This book also includes an interesting discussion on Organic foods, in particular debunking the public's tendency to romanticize organic farming. Think Organic is Farmer Jed working a small farm with his own hands? That's what the marketers want you to believe...

In conclusion I recommend this book to anyone who wants to formulate an opinion on GM and is willing to work through the science and history thereof. Even if you happily anti GM, this book is worth reading so that you can be informed about the other side. As for myself, after reading through the facts, I'm OK with feeding GM foods to myself and my family.
17 internautes sur 20 ont trouvé ce commentaire utile 
4.0 étoiles sur 5 All about the pros of GMF; not as much about the debate 13 janvier 2005
Par Carol Walker - Publié sur
This is an excellent book that explains, in great detail, why so much of the anti-GM food movement is scientifically misguided. It also makes the point that far from being an evil that will irrevocably damage the environment, biotechnology can be an important tool for more ecologically sound soil management, and for reducing the amount of land worldwide that must be used for farming. Most importantly, it describes the role bioengineering has to play in feeding people who will otherwise be malnourished or starving.

A warning I would offer to other readers is that, as a layperson with little formal science background, I found the going tough in spots. The section on how polymerase chain reaction works was particularly hard going, although the authors are probably to be praised for trying to make the process clear. Some concepts are extremely complicated, even in the hands of good authors.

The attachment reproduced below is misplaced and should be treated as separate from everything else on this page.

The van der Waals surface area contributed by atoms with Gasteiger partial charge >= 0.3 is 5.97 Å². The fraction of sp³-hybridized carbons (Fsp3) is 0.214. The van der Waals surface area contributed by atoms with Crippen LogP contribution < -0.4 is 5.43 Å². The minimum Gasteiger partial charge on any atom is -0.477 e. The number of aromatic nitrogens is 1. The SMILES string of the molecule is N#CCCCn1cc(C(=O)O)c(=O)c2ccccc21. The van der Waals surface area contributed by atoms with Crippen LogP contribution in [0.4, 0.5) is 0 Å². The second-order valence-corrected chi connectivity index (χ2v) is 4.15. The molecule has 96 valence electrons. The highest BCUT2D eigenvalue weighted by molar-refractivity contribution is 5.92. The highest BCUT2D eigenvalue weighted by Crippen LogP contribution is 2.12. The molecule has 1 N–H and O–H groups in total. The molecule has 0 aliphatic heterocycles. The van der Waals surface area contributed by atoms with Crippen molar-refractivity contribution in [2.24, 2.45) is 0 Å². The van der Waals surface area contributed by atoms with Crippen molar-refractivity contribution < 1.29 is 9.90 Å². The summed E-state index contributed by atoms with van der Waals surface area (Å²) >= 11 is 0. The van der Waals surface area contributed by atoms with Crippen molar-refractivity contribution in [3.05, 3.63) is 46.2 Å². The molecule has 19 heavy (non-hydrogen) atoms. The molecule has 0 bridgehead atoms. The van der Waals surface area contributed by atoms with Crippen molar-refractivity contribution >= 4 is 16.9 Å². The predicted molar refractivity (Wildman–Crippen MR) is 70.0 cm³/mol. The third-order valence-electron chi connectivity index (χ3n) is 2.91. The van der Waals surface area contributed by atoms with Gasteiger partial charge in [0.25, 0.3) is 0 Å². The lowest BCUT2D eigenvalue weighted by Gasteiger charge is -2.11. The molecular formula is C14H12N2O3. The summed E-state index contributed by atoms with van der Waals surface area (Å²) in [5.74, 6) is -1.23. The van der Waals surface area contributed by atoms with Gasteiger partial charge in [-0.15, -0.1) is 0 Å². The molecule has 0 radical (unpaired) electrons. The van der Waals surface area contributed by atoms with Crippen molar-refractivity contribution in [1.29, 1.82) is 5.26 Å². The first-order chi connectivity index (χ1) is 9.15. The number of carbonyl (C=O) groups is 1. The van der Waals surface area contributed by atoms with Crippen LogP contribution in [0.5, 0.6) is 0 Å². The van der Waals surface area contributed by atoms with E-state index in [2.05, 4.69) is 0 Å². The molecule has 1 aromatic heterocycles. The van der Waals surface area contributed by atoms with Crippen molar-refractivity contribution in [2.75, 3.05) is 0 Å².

The one disappointing aspect of this book is its one-sided approach. It is not polemical; on the contrary, the prose is always calm and reasoned, and the authors don't flinch when the story they are telling necessitates providing evidence that could be taken for anti-biotech arguments. However, they make little to no effort to summarize other points of view. (One gets the feeling that they believe, if you really understand the science, there IS no other valid point of view - this would explain why they have trouble articulating opposing viewpoints.)

This book doesn't represent itself as "balanced" -- it makes it clear that it is a treatise in favor of GMF. That's fine. But I guess I would have preferred to read a book that let me hear a little bit about what the other side was saying. As convincing as their arguments seem, I'd like to study all sides of an argument before making up my own mind. This book alone doesn't permit one to do that - you'll have to keep reading elsewhere if you want to hear what anti-biotech forces have to say. But by all means, if you are prepared to read several books about GMF with an open mind, make this book one of them.